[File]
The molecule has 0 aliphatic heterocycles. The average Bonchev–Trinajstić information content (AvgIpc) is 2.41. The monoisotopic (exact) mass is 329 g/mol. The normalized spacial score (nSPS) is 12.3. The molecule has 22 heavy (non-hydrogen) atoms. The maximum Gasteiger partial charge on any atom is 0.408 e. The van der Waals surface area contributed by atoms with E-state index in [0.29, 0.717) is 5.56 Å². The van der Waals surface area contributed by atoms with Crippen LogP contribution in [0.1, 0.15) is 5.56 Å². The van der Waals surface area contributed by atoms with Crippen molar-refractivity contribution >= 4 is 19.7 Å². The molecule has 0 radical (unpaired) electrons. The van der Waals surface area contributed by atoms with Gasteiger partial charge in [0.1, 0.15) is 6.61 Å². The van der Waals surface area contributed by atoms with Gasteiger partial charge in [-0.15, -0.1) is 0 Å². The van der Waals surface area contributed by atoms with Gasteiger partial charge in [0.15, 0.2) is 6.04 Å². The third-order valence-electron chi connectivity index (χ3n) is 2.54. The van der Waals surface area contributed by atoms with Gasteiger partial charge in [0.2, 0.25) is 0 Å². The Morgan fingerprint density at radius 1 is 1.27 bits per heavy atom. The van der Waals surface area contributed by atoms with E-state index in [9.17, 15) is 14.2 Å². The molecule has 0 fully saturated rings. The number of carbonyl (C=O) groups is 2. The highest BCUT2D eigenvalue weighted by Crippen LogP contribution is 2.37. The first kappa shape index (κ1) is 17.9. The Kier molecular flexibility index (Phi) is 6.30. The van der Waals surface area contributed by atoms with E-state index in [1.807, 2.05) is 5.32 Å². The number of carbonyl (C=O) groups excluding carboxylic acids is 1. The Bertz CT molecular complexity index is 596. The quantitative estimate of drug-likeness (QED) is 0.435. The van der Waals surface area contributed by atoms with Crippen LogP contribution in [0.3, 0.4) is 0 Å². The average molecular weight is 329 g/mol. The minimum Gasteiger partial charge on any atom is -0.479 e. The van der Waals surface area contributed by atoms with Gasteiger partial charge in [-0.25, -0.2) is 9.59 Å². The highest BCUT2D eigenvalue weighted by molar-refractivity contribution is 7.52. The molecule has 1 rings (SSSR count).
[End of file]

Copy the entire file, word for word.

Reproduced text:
The molecule has 0 aliphatic heterocycles. The average Bonchev–Trinajstić information content (AvgIpc) is 2.41. The monoisotopic (exact) mass is 329 g/mol. The normalized spacial score (nSPS) is 12.3. The molecule has 22 heavy (non-hydrogen) atoms. The maximum Gasteiger partial charge on any atom is 0.408 e. The van der Waals surface area contributed by atoms with E-state index in [0.29, 0.717) is 5.56 Å². The van der Waals surface area contributed by atoms with Crippen LogP contribution in [0.1, 0.15) is 5.56 Å². The van der Waals surface area contributed by atoms with Crippen molar-refractivity contribution >= 4 is 19.7 Å². The molecule has 0 radical (unpaired) electrons. The van der Waals surface area contributed by atoms with Gasteiger partial charge in [0.1, 0.15) is 6.61 Å². The van der Waals surface area contributed by atoms with Gasteiger partial charge in [-0.15, -0.1) is 0 Å². The van der Waals surface area contributed by atoms with Gasteiger partial charge in [0.15, 0.2) is 6.04 Å². The third-order valence-electron chi connectivity index (χ3n) is 2.54. The van der Waals surface area contributed by atoms with Gasteiger partial charge in [0.2, 0.25) is 0 Å². The Morgan fingerprint density at radius 1 is 1.27 bits per heavy atom. The van der Waals surface area contributed by atoms with E-state index in [9.17, 15) is 14.2 Å². The molecule has 0 fully saturated rings. The number of carbonyl (C=O) groups is 2. The highest BCUT2D eigenvalue weighted by Crippen LogP contribution is 2.37. The first kappa shape index (κ1) is 17.9. The Kier molecular flexibility index (Phi) is 6.30. The van der Waals surface area contributed by atoms with E-state index in [1.807, 2.05) is 5.32 Å². The number of carbonyl (C=O) groups excluding carboxylic acids is 1. The Bertz CT molecular complexity index is 596. The quantitative estimate of drug-likeness (QED) is 0.435. The van der Waals surface area contributed by atoms with Crippen LogP contribution in [0.3, 0.4) is 0 Å². The average molecular weight is 329 g/mol. The minimum Gasteiger partial charge on any atom is -0.479 e. The van der Waals surface area contributed by atoms with Gasteiger partial charge in [-0.25, -0.2) is 9.59 Å². The highest BCUT2D eigenvalue weighted by molar-refractivity contribution is 7.52. The molecule has 1 rings (SSSR count).